Many metros are bidirectional, but they are not trams.

Trams have rails on which they run. Translohr does not. It has a guide rail which merely guides it. Actual running is done on tires.
You forgot something, Translohr can't run without its guide rail.
This is why it is not a bus or trolleybus.

This how I see it.

Train: vehicule running on guided infrastructure are dependent on this infrastructure. Monorail or Maglev are train even if they does not run on usual rail tracks.
Metro: Urban train running on segregated way, often underground
Tram: train operating at street level with intersection with traffic.

Except the fact it does not run on usual track, Translohr is everything like a conventional tram.
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Old December 17th, 2014, 01:57 PM   #1008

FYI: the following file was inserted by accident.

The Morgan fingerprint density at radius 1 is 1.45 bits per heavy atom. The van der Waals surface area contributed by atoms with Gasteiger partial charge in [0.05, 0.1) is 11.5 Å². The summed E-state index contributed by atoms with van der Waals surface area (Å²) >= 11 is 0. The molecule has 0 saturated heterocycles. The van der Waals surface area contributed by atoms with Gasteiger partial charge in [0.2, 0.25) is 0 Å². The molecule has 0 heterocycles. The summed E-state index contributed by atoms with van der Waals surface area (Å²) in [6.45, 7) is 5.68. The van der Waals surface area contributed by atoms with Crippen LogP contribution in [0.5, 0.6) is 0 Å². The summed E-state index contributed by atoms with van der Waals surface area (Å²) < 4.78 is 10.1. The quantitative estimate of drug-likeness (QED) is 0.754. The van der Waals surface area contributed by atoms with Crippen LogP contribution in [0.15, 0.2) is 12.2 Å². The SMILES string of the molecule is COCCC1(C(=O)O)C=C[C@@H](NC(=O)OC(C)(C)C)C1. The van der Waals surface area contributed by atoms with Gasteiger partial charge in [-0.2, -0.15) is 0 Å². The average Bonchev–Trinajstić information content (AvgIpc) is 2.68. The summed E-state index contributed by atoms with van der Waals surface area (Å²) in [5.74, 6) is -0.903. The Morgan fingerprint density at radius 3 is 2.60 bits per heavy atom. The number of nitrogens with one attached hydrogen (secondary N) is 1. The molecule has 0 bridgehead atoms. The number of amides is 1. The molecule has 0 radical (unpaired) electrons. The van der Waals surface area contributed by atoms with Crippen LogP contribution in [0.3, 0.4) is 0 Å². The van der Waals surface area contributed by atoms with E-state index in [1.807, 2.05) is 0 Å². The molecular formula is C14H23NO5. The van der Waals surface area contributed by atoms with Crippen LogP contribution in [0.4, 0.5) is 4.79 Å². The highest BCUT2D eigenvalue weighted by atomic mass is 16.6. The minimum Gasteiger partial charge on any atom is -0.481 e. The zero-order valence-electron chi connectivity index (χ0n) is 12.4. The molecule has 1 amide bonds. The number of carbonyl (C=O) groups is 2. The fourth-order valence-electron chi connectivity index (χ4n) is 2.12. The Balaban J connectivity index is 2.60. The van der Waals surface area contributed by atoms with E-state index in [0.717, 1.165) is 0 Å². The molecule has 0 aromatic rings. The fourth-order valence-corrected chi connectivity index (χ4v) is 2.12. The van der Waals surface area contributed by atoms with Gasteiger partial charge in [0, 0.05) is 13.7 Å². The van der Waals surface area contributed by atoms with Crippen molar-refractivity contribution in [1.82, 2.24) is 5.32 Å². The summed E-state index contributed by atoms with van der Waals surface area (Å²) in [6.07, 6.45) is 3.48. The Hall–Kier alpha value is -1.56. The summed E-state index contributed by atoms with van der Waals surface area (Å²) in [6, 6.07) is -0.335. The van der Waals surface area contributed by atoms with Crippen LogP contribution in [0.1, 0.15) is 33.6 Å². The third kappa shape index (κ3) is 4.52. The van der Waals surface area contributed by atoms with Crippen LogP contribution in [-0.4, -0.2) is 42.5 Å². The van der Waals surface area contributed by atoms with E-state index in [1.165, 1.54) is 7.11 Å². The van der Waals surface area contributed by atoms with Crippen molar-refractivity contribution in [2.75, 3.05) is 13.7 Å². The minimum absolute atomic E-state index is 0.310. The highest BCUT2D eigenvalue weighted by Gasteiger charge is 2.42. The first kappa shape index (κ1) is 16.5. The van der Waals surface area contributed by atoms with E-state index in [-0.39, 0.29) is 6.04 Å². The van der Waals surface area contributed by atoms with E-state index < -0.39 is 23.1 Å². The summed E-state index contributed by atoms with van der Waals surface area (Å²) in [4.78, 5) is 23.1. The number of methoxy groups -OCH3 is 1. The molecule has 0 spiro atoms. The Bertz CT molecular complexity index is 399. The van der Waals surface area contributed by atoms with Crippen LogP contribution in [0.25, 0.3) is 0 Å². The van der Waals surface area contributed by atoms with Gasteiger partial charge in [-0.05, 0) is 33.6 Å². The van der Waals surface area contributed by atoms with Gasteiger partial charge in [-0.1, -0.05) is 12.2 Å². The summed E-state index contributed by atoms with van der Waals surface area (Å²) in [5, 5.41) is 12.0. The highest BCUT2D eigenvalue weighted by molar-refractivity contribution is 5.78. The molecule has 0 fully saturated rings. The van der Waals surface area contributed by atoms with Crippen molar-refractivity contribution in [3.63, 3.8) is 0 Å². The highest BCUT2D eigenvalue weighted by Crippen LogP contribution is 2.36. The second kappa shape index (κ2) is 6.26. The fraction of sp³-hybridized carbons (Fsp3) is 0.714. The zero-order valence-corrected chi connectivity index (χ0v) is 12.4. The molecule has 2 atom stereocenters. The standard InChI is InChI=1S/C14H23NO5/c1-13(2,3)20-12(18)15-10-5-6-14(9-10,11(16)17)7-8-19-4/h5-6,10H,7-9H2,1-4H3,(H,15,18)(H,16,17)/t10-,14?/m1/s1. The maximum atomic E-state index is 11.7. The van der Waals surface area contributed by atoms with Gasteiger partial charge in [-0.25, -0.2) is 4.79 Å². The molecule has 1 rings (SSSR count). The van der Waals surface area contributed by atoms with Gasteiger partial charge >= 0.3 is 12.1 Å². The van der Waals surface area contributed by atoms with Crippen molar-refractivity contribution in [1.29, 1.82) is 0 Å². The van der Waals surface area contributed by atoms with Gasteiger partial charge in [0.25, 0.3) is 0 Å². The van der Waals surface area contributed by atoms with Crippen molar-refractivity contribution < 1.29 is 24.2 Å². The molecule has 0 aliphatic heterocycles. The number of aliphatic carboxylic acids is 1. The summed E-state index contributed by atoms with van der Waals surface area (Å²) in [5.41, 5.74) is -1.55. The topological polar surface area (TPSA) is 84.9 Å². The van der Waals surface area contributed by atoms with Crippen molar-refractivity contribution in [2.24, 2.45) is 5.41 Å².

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Another excellent video from ErebosSan:

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Old December 17th, 2014, 01:59 PM   #1009
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Définition de Tramway par le dictionnaire Larousse
in French and a translation in English:
Tramway :
nom masculin
mot anglais de tram, rail et way, voie
définitions :
1/ Autrefois, chemin de fer établi sur la chaussée d’une route ou d’une rue au moyen de rails sans saillie (rails à ornière) ; voie ferrée d’intérêt local établie en totalité ou en partie sur la voie publique ou en accotement de route.
Aujourd’hui, chemin de fer électrique destiné au transport urbain et suburbain des voyageurs et implanté en totalité ou en partie sur la chaussée des rues empruntées.
2/ Véhicule qui circule sur ces voies (Abréviation : tram).